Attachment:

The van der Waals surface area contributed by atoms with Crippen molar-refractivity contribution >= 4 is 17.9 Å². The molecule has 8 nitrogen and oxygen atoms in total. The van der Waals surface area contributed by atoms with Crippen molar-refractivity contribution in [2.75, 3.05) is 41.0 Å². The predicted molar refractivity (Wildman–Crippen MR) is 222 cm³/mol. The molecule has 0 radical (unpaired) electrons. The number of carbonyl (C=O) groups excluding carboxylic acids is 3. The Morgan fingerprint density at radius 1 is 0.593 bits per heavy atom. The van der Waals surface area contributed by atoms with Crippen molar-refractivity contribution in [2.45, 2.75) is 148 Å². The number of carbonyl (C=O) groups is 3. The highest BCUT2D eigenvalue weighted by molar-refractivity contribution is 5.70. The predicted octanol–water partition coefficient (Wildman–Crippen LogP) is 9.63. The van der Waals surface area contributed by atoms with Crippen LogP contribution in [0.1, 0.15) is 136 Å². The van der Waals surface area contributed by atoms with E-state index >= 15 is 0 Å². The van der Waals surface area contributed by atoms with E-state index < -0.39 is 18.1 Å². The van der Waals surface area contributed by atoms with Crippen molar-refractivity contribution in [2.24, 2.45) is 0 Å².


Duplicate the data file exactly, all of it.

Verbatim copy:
The van der Waals surface area contributed by atoms with Crippen molar-refractivity contribution >= 4 is 17.9 Å². The molecule has 8 nitrogen and oxygen atoms in total. The van der Waals surface area contributed by atoms with Crippen molar-refractivity contribution in [2.75, 3.05) is 41.0 Å². The predicted molar refractivity (Wildman–Crippen MR) is 222 cm³/mol. The molecule has 0 radical (unpaired) electrons. The number of carbonyl (C=O) groups excluding carboxylic acids is 3. The Morgan fingerprint density at radius 1 is 0.593 bits per heavy atom. The van der Waals surface area contributed by atoms with Crippen molar-refractivity contribution in [2.45, 2.75) is 148 Å². The number of carbonyl (C=O) groups is 3. The highest BCUT2D eigenvalue weighted by molar-refractivity contribution is 5.70. The predicted octanol–water partition coefficient (Wildman–Crippen LogP) is 9.63. The van der Waals surface area contributed by atoms with Crippen LogP contribution in [0.1, 0.15) is 136 Å². The van der Waals surface area contributed by atoms with E-state index >= 15 is 0 Å². The van der Waals surface area contributed by atoms with E-state index < -0.39 is 18.1 Å². The van der Waals surface area contributed by atoms with Crippen molar-refractivity contribution in [2.24, 2.45) is 0 Å².